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Reticulated Giraffe at SF Zoo 14.JPG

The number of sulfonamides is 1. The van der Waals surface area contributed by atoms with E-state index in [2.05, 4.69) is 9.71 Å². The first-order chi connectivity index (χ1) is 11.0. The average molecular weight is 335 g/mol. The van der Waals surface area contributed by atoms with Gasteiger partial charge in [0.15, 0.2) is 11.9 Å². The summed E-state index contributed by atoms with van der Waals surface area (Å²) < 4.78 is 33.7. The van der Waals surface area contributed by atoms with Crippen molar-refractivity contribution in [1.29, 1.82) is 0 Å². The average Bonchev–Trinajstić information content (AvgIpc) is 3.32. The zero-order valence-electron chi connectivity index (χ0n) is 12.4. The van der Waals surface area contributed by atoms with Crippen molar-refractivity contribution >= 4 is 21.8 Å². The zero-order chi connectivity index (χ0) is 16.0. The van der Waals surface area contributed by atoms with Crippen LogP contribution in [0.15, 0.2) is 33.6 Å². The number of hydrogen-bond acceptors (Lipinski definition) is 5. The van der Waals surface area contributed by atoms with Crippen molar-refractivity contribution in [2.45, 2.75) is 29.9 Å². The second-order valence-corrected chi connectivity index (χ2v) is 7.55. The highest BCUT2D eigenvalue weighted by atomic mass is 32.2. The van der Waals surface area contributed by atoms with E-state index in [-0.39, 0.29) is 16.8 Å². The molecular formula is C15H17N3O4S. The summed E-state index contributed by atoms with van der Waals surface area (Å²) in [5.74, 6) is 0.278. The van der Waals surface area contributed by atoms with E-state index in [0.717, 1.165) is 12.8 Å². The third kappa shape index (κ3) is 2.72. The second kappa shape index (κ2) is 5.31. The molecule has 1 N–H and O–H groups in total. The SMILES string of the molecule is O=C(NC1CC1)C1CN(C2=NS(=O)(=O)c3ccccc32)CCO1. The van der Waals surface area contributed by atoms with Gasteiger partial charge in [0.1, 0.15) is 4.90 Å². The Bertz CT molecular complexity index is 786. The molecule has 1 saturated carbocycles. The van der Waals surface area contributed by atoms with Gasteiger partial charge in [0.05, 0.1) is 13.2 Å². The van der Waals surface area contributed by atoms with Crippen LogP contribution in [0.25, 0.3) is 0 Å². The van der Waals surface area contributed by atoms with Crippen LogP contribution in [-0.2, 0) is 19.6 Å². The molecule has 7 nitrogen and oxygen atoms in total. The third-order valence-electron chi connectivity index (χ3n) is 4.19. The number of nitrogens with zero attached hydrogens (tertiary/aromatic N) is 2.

The Reticulated giraffe (Giraffa camelopardalis reticulata), also known as the Somali giraffe, is a species of giraffe native to Somalia, southern Ethiopia, and northern Kenya. There are approximately 8,660 individuals living in the wild. Reticulated giraffes can interbreed with other giraffe species in captivity or if they come into contact with populations of other species in the wild. Once considered a subspecies of the conglomerate Giraffa camelopardalis species, recent studies identified the reticulated giraffe as a separate species of a reorganized Giraffa genus. Together with the Rothschild giraffe, it is by far the giraffe most commonly seen in zoos. Its coat consists of large, polygonal, liver-colored spots outlined by a network of bright-white lines. The blocks may sometimes appear deep red and may also cover the legs. The extraordinary height of giraffes is attributed to a ritual known as "necking", where two males fight for reproduction rights by slamming their necks into one another. The giraffes with the tallest and strongest necks are victorious and allowed to reproduce, thus passing these genes on to future generations. Giraffes historically occurred widely throughout Africa. Their favoured habitats are savannas, woodlands, seasonal floodplains, and rainforests.




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